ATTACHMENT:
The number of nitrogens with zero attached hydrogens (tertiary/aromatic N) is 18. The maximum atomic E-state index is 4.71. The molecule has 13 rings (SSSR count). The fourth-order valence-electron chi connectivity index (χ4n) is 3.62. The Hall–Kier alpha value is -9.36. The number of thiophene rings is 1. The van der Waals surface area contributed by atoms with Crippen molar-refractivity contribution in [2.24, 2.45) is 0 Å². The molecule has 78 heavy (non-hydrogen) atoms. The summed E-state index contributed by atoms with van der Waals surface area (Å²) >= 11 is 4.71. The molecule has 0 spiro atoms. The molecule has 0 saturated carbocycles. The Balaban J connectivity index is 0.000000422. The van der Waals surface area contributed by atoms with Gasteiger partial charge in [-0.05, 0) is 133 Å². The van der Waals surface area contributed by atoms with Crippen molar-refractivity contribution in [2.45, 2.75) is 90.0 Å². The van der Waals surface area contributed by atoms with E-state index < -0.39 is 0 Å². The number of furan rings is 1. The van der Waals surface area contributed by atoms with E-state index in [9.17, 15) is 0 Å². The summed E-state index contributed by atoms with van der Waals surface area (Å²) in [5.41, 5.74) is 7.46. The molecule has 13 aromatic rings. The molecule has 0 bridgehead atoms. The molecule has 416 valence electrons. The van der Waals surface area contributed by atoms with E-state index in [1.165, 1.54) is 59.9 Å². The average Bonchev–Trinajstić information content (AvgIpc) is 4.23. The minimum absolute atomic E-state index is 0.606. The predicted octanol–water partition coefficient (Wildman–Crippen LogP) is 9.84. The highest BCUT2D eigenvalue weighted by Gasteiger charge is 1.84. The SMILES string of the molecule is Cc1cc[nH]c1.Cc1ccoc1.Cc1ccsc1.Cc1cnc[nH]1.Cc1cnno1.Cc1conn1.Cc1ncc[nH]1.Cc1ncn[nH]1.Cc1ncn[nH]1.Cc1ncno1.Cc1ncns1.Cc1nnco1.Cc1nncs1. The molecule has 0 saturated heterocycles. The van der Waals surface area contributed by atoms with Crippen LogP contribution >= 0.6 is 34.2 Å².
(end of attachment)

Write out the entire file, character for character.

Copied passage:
The number of nitrogens with zero attached hydrogens (tertiary/aromatic N) is 18. The maximum atomic E-state index is 4.71. The molecule has 13 rings (SSSR count). The fourth-order valence-electron chi connectivity index (χ4n) is 3.62. The Hall–Kier alpha value is -9.36. The number of thiophene rings is 1. The van der Waals surface area contributed by atoms with Crippen molar-refractivity contribution in [2.24, 2.45) is 0 Å². The molecule has 78 heavy (non-hydrogen) atoms. The summed E-state index contributed by atoms with van der Waals surface area (Å²) >= 11 is 4.71. The molecule has 0 spiro atoms. The molecule has 0 saturated carbocycles. The Balaban J connectivity index is 0.000000422. The van der Waals surface area contributed by atoms with Gasteiger partial charge in [-0.05, 0) is 133 Å². The van der Waals surface area contributed by atoms with Crippen molar-refractivity contribution in [2.45, 2.75) is 90.0 Å². The van der Waals surface area contributed by atoms with E-state index < -0.39 is 0 Å². The number of furan rings is 1. The van der Waals surface area contributed by atoms with E-state index in [9.17, 15) is 0 Å². The summed E-state index contributed by atoms with van der Waals surface area (Å²) in [5.41, 5.74) is 7.46. The molecule has 13 aromatic rings. The molecule has 0 bridgehead atoms. The molecule has 416 valence electrons. The van der Waals surface area contributed by atoms with E-state index in [1.165, 1.54) is 59.9 Å². The average Bonchev–Trinajstić information content (AvgIpc) is 4.23. The minimum absolute atomic E-state index is 0.606. The predicted octanol–water partition coefficient (Wildman–Crippen LogP) is 9.84. The highest BCUT2D eigenvalue weighted by Gasteiger charge is 1.84. The SMILES string of the molecule is Cc1cc[nH]c1.Cc1ccoc1.Cc1ccsc1.Cc1cnc[nH]1.Cc1cnno1.Cc1conn1.Cc1ncc[nH]1.Cc1ncn[nH]1.Cc1ncn[nH]1.Cc1ncno1.Cc1ncns1.Cc1nnco1.Cc1nncs1. The molecule has 0 saturated heterocycles. The van der Waals surface area contributed by atoms with Crippen LogP contribution >= 0.6 is 34.2 Å².